Our studies also recognise the difficulty that refuse collection and emergency service vehicles have when trying to navigate the junction currently.

We are not designing a slightly wider bridge to accommodate HGVs specifically, but are basing our design on the manoeuvre of a fire engine, keeping the visual appearance of the bridge as similar as possible to the existing structure.

It is intended that current signage to discourage the use of the route for non-suitable vehicles will remain in place. 

The introduction of a permanent structural weight limit of 3 tonnes gross vehicle weight was considered as part of the Option Study. This was not recommended as a solution as it would only be a short/medium term measure, and not a long-term solution for Boxted Bridge which condition reflects it is coming to the end of its life and requires replacement.

The introduction of this weight restriction would prohibit any vehicle weighing over 3 tonnes gross weight from using the bridge whether they be HGVs, local farm machinery, vehicles delivering supplies (for example oil deliveries) to residents and businesses in the area as well as refuse lorries and emergency service vehicles.

Current signage is designed to deter HGV traffic and as outlined (in question 5) above this is intended to stay.

There are no current plans to introduce a cycleway/footway over the bridge as there are no such provisions on the current bridge nor access routes on any surrounding roads to link them to. In addition, to introduce a cycleway/footway would require a much wider footprint than what we are currently proposing.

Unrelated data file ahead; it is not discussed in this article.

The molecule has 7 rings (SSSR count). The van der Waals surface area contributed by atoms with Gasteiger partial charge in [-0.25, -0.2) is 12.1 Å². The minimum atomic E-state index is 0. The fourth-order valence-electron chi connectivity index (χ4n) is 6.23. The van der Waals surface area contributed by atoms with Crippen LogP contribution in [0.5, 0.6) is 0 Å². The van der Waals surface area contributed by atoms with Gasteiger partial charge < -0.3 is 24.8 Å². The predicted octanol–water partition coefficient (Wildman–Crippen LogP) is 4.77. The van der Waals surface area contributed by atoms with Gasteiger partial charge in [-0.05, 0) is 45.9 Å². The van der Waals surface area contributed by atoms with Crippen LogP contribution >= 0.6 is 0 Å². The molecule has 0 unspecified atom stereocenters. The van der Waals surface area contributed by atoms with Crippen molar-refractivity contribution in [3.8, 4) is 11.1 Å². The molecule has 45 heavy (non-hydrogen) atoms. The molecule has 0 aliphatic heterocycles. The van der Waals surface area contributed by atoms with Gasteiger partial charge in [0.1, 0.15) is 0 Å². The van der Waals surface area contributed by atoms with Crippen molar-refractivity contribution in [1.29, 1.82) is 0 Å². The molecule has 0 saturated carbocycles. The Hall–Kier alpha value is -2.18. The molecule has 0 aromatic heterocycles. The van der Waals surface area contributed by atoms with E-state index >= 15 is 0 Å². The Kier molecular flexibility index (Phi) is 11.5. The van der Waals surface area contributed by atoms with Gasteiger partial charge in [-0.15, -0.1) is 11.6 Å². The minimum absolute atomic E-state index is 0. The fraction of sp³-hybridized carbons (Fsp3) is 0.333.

The bridge is in an Area of Outstanding Natural Beauty (AONB) and as such we are designing the proposed replacement bridge to be as similar as possible to the existing one, with as minimal change as possible to the aesthetics of the area.

It is correct that bridges 0371 Mill House and 0372 Island, which are within vicinity of Boxted Bridge, are substandard assets. Based on current information neither of these two structures are prioritised in the upcoming programme of works, however they are being monitored on the same frequency as Boxted Bridge.

Essex Highways have approximately 1500 structures in Essex, all of which are deteriorating with age. We have a limited budget to address those which are suffering from structural issues so it is important that we assess them according to their need when prioritising works.

There are many stages that are carried out prior to undertaking structural works. This often includes increased monitoring assessments, option and feasibility studies, and design phases before beginning work planning. We also consider other major works in the area to minimise local inconvenience, before it is programmed and physical work can begin. All of these stages require the appropriate budget to be available which contributes to the lengthy process which can vary from scheme to scheme as it is often influenced by a number of other factors too.

It is our full intention to keep the community informed as the project develops including regular updates on this webpage.

Given the level of public interest and feedback received, we will submit our proposal through the Essex County Council planning process where comments raised will be considered.

The project team can be contacted by email boxtedenquiries@essexhighways.org if you have a question or concern you wish to raise that has not already been answered on our pages. Use of this email address is preferred as it will enable the project team to manage and respond to incoming enquiries as efficiently as possible.